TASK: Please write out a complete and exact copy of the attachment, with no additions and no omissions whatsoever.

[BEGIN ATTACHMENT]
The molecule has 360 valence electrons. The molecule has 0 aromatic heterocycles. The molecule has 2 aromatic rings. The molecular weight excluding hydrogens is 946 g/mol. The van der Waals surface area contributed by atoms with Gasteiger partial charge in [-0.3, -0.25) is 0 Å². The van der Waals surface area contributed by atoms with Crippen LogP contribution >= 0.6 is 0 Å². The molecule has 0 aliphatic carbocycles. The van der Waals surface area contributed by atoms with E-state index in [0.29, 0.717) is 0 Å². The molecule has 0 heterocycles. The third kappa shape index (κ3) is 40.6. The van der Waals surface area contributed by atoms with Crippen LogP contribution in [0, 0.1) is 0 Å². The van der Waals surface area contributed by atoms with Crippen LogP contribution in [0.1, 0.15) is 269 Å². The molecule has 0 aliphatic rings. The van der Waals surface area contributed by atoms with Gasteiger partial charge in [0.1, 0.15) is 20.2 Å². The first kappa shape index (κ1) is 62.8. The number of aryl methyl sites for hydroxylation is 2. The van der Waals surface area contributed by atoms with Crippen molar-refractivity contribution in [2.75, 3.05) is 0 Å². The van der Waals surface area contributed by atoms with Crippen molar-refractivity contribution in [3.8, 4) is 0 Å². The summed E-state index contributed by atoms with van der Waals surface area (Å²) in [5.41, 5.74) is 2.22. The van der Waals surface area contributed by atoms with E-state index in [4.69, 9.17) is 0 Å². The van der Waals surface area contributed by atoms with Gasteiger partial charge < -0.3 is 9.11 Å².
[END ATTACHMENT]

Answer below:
The molecule has 360 valence electrons. The molecule has 0 aromatic heterocycles. The molecule has 2 aromatic rings. The molecular weight excluding hydrogens is 946 g/mol. The van der Waals surface area contributed by atoms with Gasteiger partial charge in [-0.3, -0.25) is 0 Å². The van der Waals surface area contributed by atoms with Crippen LogP contribution >= 0.6 is 0 Å². The molecule has 0 aliphatic carbocycles. The van der Waals surface area contributed by atoms with E-state index in [0.29, 0.717) is 0 Å². The molecule has 0 heterocycles. The third kappa shape index (κ3) is 40.6. The van der Waals surface area contributed by atoms with Crippen LogP contribution in [0, 0.1) is 0 Å². The van der Waals surface area contributed by atoms with Crippen LogP contribution in [0.1, 0.15) is 269 Å². The molecule has 0 aliphatic rings. The van der Waals surface area contributed by atoms with Gasteiger partial charge in [0.1, 0.15) is 20.2 Å². The first kappa shape index (κ1) is 62.8. The number of aryl methyl sites for hydroxylation is 2. The van der Waals surface area contributed by atoms with Crippen molar-refractivity contribution in [2.75, 3.05) is 0 Å². The van der Waals surface area contributed by atoms with Crippen molar-refractivity contribution in [3.8, 4) is 0 Å². The summed E-state index contributed by atoms with van der Waals surface area (Å²) in [5.41, 5.74) is 2.22. The van der Waals surface area contributed by atoms with E-state index in [4.69, 9.17) is 0 Å². The van der Waals surface area contributed by atoms with Gasteiger partial charge < -0.3 is 9.11 Å².